‘Twas brillig in Britain this week when David Cameron vanquished his frumious foes and went galumphing back to 10 Downing Street, chortling all the way.
The best part is not that the conservatives won, but that the pollsters were — again — so whifflingly off the mark. Just as last September’s referendum on Scottish cessation — predicted “too close to call” — was defeated by an easy ten-point margin, similarly did Mr. Cameron’s party cut off the head of the opposition with a deft snicker-snack.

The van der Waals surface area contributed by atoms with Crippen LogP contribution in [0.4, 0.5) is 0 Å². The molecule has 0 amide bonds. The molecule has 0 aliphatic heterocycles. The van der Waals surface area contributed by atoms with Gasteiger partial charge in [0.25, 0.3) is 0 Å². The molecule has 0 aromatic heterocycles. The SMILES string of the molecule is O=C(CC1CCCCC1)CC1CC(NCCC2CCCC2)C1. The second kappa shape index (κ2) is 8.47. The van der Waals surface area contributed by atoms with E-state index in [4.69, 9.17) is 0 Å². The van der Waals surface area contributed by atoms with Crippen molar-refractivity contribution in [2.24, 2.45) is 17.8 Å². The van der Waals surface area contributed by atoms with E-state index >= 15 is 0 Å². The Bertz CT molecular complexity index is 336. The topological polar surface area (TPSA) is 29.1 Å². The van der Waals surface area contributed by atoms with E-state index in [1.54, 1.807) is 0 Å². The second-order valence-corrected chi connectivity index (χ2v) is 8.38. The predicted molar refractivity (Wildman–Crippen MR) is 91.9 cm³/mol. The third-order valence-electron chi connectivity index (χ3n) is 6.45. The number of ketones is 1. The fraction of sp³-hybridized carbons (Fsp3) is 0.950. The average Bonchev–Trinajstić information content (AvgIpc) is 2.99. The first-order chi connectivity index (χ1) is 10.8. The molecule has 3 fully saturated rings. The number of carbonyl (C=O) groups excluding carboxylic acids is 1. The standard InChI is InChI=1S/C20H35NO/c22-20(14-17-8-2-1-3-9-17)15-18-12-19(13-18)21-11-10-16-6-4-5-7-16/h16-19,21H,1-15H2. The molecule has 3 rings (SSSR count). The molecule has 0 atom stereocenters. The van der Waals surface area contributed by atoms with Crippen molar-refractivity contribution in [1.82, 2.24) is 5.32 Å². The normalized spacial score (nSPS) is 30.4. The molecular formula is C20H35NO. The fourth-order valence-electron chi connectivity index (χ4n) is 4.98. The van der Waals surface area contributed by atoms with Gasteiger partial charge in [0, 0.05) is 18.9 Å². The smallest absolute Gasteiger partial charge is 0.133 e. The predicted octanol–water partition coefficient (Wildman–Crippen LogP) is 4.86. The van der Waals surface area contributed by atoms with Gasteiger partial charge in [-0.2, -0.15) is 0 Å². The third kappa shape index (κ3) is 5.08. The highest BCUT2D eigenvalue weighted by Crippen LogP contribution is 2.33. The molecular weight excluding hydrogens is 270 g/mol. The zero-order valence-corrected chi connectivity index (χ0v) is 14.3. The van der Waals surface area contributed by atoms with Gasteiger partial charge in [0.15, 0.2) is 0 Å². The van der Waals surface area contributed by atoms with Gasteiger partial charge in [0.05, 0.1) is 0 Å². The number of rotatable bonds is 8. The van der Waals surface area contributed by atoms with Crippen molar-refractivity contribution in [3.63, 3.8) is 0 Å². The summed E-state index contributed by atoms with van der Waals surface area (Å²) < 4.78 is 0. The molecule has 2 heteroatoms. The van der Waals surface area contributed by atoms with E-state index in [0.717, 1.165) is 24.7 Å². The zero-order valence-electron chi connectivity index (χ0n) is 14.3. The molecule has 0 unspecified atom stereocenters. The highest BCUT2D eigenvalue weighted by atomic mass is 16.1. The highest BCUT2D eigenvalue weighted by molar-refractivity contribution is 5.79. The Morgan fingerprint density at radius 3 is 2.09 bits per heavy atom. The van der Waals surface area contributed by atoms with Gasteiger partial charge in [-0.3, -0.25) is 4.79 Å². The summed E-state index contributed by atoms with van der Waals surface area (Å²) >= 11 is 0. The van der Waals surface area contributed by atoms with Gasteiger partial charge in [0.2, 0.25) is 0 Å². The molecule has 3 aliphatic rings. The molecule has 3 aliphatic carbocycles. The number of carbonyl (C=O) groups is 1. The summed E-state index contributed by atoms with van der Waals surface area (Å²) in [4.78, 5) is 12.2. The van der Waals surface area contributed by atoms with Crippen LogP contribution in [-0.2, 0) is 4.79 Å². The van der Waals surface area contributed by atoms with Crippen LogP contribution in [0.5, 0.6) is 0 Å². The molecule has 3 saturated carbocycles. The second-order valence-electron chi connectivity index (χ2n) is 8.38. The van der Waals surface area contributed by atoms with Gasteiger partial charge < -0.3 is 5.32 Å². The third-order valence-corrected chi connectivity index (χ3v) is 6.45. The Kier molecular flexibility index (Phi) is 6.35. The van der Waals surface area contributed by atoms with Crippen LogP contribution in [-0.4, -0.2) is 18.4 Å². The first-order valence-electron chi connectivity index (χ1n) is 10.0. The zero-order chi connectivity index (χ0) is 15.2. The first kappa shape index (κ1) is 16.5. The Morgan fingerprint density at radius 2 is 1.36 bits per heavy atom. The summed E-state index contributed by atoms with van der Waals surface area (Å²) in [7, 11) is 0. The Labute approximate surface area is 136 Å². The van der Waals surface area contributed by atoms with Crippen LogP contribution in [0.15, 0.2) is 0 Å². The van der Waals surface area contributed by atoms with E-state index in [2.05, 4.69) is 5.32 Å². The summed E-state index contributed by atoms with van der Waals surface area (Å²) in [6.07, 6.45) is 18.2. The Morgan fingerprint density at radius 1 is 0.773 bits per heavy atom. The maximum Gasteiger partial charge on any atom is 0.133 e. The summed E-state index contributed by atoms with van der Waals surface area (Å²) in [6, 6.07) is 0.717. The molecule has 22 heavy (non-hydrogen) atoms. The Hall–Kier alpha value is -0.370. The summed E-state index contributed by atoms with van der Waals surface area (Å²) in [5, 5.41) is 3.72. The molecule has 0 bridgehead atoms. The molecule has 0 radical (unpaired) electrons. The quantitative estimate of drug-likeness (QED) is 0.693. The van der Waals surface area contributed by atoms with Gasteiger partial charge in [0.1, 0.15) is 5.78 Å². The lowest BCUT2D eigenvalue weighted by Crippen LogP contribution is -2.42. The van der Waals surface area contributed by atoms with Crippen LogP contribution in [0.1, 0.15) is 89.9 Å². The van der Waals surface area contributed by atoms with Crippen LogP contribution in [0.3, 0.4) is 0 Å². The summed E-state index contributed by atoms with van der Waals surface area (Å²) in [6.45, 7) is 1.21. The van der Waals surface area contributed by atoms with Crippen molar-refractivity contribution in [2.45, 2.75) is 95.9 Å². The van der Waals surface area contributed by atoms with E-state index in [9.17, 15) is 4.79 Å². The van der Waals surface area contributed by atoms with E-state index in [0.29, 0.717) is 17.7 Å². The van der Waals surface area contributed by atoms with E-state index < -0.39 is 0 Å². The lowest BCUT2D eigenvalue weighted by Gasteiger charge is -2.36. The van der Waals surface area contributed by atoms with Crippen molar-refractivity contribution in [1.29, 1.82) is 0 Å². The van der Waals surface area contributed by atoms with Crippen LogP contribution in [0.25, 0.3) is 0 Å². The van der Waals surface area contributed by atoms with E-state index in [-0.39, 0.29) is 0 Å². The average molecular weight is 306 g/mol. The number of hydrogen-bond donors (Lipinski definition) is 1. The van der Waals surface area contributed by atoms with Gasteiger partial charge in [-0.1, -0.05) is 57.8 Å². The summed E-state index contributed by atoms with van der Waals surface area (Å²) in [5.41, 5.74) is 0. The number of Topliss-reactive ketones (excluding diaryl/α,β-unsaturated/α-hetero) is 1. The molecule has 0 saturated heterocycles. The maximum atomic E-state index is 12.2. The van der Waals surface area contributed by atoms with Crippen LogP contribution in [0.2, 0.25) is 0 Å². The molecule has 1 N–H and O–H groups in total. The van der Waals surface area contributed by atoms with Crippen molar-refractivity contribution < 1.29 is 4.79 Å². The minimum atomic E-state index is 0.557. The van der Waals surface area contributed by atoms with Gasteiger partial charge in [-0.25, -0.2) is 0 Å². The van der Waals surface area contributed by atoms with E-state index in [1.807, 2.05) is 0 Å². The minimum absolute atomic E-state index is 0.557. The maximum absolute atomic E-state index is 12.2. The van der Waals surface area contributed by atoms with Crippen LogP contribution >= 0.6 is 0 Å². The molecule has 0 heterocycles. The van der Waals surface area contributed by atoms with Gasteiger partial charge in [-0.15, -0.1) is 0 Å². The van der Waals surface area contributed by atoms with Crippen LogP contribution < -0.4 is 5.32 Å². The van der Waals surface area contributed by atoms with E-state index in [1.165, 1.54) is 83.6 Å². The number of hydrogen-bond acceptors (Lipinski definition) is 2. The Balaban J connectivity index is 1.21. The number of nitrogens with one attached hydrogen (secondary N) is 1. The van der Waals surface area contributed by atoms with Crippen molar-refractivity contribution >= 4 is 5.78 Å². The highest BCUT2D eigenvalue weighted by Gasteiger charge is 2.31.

Isn’t it mimsy that life — especially politics — can still hold a few surprises? Maybe we can learn not to vote for the front-runners just because they’re the front-runners.
Of course, the victorious Prime Minister shouldn’t get too beamish. A resurgent Scottish National party promises renewed efforts to split what’s left of the British Empire. To be sure, the next jabberwock lies in wait right around the corner.
As John Simpson, my political science professor at the University of Edinburgh, once remarked:
“The world of politics is like what you see when you lift up a great, flat stone and watch all the wee beasties running around beneath it.”
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